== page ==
News Release 

Ocean acidification boosts algal growth but impairs ecological relationships

Low pH disrupts algal metabolites that trigger a physiologic sex change in co-evolved shrimp

PLOS

Shrimp fed on marine algae grown in acidic water do not undergo a sex change that is a characteristic part of their reproductive life-cycle, report Mirko Mutalipassi and colleagues at Stazione Zoologica Anton Dohrn in Italy in a study publishing June 26 in the open-access journal PLOS ONE.

The marine shrimp Hippolyte inermis lives in coastal meadows of the seagrass Posidonia oceanica and it has two breeding seasons a year, with some males born in spring developing rapidly and turning into females that produce eggs the following autumn. This sex change depends on a bioactive compound produced by microalgae present in their spring diet (Cocconeis scutellum parva) that triggers male endocrine cells to die. To investigate the impact of ocean acidification on this unusual reproductive cycle, the researchers fed shrimp on algae grown in waters at either pH 8.2 representing current conditions, or pH 7.7 representing forecasted levels of ocean acidity by 2100.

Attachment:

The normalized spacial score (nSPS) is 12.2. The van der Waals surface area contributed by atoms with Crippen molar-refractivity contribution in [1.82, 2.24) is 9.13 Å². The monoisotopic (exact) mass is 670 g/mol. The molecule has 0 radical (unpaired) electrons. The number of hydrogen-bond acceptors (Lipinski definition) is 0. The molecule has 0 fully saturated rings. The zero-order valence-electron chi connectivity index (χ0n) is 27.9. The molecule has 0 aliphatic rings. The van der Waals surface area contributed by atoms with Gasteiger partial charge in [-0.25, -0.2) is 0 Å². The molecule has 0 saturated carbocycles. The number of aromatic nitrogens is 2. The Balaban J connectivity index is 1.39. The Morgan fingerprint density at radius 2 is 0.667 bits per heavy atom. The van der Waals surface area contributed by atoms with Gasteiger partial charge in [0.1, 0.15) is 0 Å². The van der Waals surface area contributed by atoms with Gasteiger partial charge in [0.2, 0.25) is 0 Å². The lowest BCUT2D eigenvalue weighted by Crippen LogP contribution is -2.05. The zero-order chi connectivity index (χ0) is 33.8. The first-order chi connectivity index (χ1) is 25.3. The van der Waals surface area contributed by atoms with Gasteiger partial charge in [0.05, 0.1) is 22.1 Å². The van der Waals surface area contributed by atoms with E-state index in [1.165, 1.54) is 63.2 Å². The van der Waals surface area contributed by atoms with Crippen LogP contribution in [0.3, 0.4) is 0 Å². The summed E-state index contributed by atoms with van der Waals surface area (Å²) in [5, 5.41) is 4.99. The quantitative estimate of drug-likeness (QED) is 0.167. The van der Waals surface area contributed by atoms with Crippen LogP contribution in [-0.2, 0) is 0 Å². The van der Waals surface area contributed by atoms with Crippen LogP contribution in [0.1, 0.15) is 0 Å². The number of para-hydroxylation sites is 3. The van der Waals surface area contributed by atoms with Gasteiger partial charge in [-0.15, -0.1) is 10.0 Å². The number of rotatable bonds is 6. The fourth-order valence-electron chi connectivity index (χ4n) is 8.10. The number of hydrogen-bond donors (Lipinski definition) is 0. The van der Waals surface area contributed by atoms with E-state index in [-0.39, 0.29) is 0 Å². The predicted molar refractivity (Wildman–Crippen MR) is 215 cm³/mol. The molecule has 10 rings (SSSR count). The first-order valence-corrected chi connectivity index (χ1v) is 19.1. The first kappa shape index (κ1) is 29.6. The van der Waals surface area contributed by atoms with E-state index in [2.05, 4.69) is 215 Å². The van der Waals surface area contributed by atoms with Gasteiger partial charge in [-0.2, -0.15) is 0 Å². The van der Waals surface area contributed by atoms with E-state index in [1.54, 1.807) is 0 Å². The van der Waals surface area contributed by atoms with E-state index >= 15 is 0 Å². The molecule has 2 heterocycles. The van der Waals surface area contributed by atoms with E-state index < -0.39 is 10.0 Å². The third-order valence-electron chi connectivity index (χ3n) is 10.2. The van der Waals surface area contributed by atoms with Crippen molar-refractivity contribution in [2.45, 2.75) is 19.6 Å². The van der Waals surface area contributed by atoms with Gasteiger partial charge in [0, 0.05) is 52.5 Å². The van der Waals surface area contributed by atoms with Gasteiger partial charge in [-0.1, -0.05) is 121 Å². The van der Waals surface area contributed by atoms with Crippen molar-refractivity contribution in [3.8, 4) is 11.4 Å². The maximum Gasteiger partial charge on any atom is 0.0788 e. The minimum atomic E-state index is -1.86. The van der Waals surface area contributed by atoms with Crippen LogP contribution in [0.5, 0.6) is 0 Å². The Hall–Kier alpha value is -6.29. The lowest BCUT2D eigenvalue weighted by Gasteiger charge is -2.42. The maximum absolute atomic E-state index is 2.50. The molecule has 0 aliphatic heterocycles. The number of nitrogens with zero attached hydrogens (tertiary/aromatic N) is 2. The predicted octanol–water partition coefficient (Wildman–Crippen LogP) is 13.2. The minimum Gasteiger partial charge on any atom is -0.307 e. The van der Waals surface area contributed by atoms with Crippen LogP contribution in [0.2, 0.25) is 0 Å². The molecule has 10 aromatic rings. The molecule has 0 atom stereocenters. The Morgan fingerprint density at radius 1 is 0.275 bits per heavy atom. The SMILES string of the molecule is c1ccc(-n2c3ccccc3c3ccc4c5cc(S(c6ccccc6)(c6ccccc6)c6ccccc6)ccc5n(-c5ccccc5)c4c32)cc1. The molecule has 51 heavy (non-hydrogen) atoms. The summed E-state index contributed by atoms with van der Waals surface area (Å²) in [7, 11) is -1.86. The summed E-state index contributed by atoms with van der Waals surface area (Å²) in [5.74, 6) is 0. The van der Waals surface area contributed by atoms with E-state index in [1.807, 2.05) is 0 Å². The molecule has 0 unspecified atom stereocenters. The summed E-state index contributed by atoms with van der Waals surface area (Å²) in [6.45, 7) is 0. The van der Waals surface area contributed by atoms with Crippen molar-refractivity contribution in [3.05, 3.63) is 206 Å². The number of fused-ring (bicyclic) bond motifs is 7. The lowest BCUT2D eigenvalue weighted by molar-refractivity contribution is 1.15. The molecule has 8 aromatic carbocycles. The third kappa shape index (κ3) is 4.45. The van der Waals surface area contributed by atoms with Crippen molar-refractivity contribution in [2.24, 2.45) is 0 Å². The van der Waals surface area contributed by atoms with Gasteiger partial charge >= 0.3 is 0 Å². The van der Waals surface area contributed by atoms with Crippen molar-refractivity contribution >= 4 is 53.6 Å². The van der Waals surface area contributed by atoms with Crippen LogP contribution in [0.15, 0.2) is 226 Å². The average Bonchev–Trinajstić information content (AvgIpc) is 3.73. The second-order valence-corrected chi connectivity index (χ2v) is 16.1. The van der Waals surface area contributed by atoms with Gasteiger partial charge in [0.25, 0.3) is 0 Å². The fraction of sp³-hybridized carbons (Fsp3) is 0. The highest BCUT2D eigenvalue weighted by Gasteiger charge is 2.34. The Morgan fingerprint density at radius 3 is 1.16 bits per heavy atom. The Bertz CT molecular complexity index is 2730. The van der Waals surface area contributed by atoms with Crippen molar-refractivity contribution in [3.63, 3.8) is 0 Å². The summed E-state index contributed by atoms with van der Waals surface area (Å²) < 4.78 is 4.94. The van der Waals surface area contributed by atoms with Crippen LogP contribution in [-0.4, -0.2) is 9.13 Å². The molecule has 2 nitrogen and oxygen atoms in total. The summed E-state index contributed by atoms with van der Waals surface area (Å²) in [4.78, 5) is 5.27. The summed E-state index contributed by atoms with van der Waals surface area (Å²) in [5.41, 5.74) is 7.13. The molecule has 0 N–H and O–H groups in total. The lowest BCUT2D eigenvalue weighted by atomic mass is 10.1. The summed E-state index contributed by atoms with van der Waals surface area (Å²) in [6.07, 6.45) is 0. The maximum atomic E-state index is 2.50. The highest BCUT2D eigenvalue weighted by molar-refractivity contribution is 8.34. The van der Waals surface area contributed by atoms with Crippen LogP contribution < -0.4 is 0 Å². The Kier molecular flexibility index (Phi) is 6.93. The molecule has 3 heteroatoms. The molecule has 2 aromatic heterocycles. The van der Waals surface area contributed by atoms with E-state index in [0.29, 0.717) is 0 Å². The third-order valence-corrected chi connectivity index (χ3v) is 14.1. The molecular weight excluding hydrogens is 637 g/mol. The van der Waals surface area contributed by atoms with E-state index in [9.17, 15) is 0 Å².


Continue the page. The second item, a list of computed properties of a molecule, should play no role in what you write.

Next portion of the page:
They found that the growth of algae was correlated with the amount of carbon dioxide dissolved in the water, with four times more algal cells in acidic waters compared with current ocean conditions. However, populations of H. inermis shrimp fed on algae grown at normal pH were 63% female, while those that received a diet of algae from an acidic environment contained 36% females - similar to the sex ratio of control populations of shrimp that were fed none of the compound-producing algae in their diet. This indicates that in acidic conditions the algal compound was not produced or it was not effective in triggering a sex change, suggesting that the autumn breeding season may be dampened by predicted decreases in ocean pH over the next century. These findings demonstrate how acidifying oceans under climate change could disrupt delicate ecological relationships that have evolved over millions of years, sometimes with idiosyncratic consequences.

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Citation: Mutalipassi M, Mazzella V, Zupo V (2019) Ocean acidification influences plant-animal interactions: The effect of Cocconeis scutellum parva on the sex reversal of Hippolyte inermis. PLoS ONE 14(6): e0218238. https://doi.org/10.1371/journal.pone.0218238

Funding: M. Mutalipassi conducted these researches within the project EXCITE funded by the Italian Ministry of Foreign Affairs within Italy-Israel cooperation activities. The funder had no role in study design, data collection and analysis, decision to publish, or preparation of the manuscript.

Competing Interests: The authors have declared that no competing interests exist.

In your coverage please use this URL to provide access to the freely available article in PLOS ONE: http://journals.plos.org/plosone/article?id=10.1371/journal.pone.0218238

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